Mr Arvind Kejriwal, here is what Delhi wants

Drinking water tops citizens’ priorities on governance issues, finds ADR-Daksh survey

GN Bureau | February 17, 2015


#arvind kejriwal   #aam aadmi party   #aap government   #delhi government  

As the new AAP government begins its work, Delhi that gave it a record verdict is full of high expectations with assured supply of drinking water topping the list of priorities.

The other priorities, in descending order, are:

(2) Better hospitals / Primary Healthcare Centers
(3) Better electric supply
(4) Better Law and Order / Policing
(5) Better roads
(6) Better public transport
(7) Better schools
(8) Better employment opportunities
(9) Security for women
(10) Subsidized food distribution


These are the findings of a large-scale, nationwide survey conducted by the Association for Democratic Reforms (ADR), along with Daksh. Now ADR has written to chief minister Arvind Kejriwal, urging him to “take cognizance of the findings of the survey that captured the top 10 Governance Issues as perceived by the Delhi voters”. [Read the letter, along with the survey findings]

In the survey conducted during December 2013-February 2014, voters were asked to rate the 30 most important issues in their region in terms of their capacity, governance and specific roles in improving their living conditions. These aspects are analyzed in relation to the performance of the government on those issues as perceived by the respondents, ADR said in a press release.

To identify voter priorities in terms of governance issues like water, electricity, roads, food, education and health, a list of 30 items was given to voters and they were asked to rate whether a particular issue was ‘high’, ‘medium’, or ‘low’. This list was comprehensive as less than five percent respondents said there were “other issues” beyond it.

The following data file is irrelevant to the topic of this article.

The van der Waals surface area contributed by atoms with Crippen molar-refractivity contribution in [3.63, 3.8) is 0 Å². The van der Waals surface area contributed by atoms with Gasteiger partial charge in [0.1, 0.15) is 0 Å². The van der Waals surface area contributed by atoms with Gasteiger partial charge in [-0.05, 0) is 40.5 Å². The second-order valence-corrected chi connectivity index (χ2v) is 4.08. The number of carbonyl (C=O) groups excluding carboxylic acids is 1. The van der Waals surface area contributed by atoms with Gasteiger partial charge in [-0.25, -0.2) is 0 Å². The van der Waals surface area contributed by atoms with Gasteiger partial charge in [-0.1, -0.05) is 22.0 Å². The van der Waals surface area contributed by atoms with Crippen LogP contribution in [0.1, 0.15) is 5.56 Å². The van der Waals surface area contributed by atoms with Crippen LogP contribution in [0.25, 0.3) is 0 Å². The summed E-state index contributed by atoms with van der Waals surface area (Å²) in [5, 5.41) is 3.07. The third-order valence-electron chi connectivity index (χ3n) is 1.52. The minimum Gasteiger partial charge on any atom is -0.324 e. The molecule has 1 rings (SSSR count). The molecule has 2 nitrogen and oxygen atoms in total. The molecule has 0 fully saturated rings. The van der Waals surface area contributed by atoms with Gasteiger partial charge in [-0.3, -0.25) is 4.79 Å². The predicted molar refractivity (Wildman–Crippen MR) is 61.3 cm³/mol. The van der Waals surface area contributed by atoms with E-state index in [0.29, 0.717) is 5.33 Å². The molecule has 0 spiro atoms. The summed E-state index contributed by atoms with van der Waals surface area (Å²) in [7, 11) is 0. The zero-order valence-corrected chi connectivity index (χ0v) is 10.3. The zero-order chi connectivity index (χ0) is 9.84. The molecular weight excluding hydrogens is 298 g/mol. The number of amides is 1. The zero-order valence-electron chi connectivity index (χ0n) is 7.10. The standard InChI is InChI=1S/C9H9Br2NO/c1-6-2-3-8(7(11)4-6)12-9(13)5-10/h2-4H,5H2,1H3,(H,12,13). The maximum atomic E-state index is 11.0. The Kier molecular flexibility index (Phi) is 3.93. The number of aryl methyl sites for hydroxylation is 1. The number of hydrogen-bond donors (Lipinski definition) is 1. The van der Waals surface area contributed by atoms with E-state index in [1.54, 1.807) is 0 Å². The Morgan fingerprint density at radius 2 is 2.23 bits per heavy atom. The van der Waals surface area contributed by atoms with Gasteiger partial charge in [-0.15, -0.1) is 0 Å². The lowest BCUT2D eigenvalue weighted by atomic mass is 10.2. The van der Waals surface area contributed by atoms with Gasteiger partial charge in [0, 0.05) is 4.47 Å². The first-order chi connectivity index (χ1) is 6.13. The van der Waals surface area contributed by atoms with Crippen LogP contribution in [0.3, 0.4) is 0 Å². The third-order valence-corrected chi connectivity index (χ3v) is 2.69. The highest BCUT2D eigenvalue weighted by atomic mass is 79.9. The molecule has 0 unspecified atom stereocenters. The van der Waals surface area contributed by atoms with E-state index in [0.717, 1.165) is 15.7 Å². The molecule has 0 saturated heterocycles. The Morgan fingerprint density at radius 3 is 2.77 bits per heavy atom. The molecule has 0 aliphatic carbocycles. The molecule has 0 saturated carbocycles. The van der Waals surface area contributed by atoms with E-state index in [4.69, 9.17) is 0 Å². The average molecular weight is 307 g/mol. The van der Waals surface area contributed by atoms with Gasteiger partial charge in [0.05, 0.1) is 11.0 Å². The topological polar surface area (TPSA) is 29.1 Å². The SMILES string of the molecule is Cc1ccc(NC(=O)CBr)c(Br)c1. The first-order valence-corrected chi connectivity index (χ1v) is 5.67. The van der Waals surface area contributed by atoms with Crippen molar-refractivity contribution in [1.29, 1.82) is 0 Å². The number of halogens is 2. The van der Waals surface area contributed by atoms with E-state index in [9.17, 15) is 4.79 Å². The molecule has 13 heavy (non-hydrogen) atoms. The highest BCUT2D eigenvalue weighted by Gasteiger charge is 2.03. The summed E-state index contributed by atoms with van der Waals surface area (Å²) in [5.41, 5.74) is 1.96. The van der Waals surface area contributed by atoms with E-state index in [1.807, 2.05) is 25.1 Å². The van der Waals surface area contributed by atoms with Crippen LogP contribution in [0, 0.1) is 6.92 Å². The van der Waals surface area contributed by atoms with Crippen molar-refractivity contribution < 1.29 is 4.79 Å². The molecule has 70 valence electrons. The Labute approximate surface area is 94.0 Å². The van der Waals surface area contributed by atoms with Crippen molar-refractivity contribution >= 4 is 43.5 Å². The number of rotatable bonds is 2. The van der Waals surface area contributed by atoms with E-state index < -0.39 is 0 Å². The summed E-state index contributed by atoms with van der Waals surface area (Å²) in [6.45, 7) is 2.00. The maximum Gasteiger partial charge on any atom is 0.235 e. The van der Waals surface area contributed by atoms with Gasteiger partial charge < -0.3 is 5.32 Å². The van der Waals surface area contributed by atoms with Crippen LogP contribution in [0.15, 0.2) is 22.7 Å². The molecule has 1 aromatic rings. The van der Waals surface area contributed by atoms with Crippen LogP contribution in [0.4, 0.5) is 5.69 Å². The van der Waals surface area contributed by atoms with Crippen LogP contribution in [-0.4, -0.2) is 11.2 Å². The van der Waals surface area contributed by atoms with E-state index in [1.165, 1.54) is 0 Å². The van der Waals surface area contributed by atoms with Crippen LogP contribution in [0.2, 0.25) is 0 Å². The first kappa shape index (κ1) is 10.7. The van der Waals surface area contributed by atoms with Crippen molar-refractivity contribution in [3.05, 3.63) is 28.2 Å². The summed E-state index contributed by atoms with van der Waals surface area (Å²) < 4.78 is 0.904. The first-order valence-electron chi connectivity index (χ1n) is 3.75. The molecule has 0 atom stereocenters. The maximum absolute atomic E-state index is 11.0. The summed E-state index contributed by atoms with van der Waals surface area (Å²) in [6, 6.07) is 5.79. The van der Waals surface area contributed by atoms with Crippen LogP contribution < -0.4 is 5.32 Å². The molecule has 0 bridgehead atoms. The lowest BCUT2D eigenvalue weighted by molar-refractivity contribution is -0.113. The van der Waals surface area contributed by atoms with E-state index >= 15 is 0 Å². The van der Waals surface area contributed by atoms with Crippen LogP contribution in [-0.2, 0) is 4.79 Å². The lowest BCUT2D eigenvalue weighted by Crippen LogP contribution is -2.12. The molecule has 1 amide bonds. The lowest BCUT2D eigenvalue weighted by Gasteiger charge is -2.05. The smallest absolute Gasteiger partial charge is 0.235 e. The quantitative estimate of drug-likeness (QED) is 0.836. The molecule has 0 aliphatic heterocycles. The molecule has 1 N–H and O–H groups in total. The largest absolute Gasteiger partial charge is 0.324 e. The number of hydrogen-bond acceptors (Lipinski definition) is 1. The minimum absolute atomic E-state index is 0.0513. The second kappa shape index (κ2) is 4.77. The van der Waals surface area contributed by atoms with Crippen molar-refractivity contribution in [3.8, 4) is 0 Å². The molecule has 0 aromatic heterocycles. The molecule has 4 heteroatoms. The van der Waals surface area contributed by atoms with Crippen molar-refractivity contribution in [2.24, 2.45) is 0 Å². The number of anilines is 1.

The results of the ‘Perception Assessment’ show the striking difference between the priorities of the voters and the performance of the government on these issues. Voter priorities have changed and expectations have gone up. There is a need to reset some of the priorities to reflect what the voters really need and to improve governance, ADR noted.

The overall score in Delhi, on a scale of 10, for ‘Importance of Issues’ was 8.88. This meant that the 30 issues presented to voters were rated as between ‘medium’ and ‘high’ priority. In other words, expectation from the government across Delhi state was high. Back then, the government’s performance fetched an overall rating of 5.86 on a scale of 10, when it came to these 30 issues, which meant below average performance.

The all India score of importance of all 30 Issues is 7.51 (out of 10), which means that voters of Delhi (with importance score of 8.88/10) expect more from the Delhi government and the gap between performance score (5.86/10) of the Delhi government, as perceived by the voters, and the importance score of issues as felt by them underscores their disappointment.
 

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